Beethoven wrote 32 piano sonatas, and they’re considered some of the most important pieces in the keyboard repertoire. There are usually two themes in a sonata. The first is the historically more masculine theme where, say, in an opera you would have the man singing. Historically, then the female character would be introduced next with her theme. At the end of the piece, the masculine theme is introduced again, and then the feminine theme as well, but it’s in a different key, the same key as the man’s theme. This implies that something changed for them to be together.

Beethoven changes that up a lot, doing really unexpected things with keys and taking the music in directions you wouldn’t expect. Specifically, his sonatas’ forms are what I’ll be digging into with my research.

Q: What has inspired you to do this project?

A: While I was at WSU, I got really interested in how music can impact communities, and can be a catalyst for social change.

The last few years, I’ve been researching a Brazilian composer named Chiquinha Gonzaga (1847-1935); Brazil’s first female professional pianist. She sold her music door-to-door to raise money to free slaves, as well as wrote theater pieces which were usually for elite audiences. In her theatrical works, she would include plots of lower-class characters, helping elites to understand and be exposed to different stories. I thought it was very inspirational, how she would bridge social classes. Jumping off of that, I became more interested in how music can make a difference in communities.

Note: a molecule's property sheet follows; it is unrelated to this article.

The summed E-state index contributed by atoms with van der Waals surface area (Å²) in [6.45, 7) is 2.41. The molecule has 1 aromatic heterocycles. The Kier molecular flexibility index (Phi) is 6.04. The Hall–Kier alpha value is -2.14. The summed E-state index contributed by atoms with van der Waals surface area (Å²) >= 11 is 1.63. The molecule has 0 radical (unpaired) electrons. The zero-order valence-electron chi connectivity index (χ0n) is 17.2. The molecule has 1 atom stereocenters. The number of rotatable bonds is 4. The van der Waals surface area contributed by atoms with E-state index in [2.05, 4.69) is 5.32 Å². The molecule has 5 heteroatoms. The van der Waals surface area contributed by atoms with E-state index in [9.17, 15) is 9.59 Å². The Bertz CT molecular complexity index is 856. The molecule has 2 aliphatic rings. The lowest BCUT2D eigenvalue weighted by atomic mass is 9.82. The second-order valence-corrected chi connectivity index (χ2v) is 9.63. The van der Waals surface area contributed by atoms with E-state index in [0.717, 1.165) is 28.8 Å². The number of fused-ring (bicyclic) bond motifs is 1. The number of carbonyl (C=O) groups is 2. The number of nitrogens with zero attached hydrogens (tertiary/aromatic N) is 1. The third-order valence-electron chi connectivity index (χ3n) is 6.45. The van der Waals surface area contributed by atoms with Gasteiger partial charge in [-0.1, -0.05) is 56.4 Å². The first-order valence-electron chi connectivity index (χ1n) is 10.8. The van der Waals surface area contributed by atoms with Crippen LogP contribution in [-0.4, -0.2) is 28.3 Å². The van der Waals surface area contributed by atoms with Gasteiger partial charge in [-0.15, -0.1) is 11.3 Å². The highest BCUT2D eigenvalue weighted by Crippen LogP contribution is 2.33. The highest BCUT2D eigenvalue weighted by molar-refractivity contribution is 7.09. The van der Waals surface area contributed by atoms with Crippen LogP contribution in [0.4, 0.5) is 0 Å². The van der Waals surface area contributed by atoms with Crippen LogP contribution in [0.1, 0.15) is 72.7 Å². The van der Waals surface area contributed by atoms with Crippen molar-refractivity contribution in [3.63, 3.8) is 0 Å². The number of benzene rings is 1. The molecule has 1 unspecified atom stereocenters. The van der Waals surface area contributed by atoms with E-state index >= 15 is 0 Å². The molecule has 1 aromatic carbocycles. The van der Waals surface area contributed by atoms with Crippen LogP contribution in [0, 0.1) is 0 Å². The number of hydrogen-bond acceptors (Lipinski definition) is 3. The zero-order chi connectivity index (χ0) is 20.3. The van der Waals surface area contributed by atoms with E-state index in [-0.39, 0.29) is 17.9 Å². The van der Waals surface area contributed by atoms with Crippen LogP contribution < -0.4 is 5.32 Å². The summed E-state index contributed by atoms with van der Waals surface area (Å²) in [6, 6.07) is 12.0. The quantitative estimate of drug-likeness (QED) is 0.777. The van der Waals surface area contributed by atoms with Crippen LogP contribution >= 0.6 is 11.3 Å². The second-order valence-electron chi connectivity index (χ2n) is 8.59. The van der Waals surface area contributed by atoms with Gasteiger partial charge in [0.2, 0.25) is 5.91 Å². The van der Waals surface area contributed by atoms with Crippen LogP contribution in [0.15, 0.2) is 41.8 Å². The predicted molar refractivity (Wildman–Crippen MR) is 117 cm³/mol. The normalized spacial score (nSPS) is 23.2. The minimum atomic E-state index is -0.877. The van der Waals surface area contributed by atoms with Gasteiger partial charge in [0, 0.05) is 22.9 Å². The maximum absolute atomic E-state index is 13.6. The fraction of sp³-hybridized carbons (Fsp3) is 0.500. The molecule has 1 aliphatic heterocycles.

Q: Why have you decided to focus on gender issues?

A: For the last four years, I lived in a gender-inclusive residence hall at WSU, and became president of hall government my freshman year. Since most of the people in that housing were LGBTQ, I found myself immersed in the issues my friends dealt with around campus, hearing their stories and struggles. It made me think how I can connect my passion for music with my interest in trying to be an advocate.

Q: With all the work you’re doing, do you feel a sort of pressure or responsibility?

A: There is a responsibility. I’ve had so many great musical experiences just in this valley, and have experienced the importance of music in small communities. With my parents being musicians and traveling around the world with them, I’ve had this rich, broad experience of music around the world, and it would be a shame if I kept all of that to myself. If anything, the pressure is just a question of “how can I really make value of the experiences I’ve had in music, and how can I do my best to share that with everyone?”

Q: What comes after London?

A: After I finish my degree, I’ll be volunteering, hopefully, for an LGBTQ organization doing fundraising, and maybe teaching piano. I might come back to the U.S., or maybe try and make things work over there. It’ll be sort of a hodgepodge of things, performing when I can, accompanying other musicians, and giving talks on the research I’ve been doing. Definitely not just one thing.

Wherever I go, I think it’s important to mention how thankful I am to Ellensburg, it’s really made me who I am. I’m just very grateful for the opportunities to get a variety of experiences in music here. It’s something I’ll carry forever.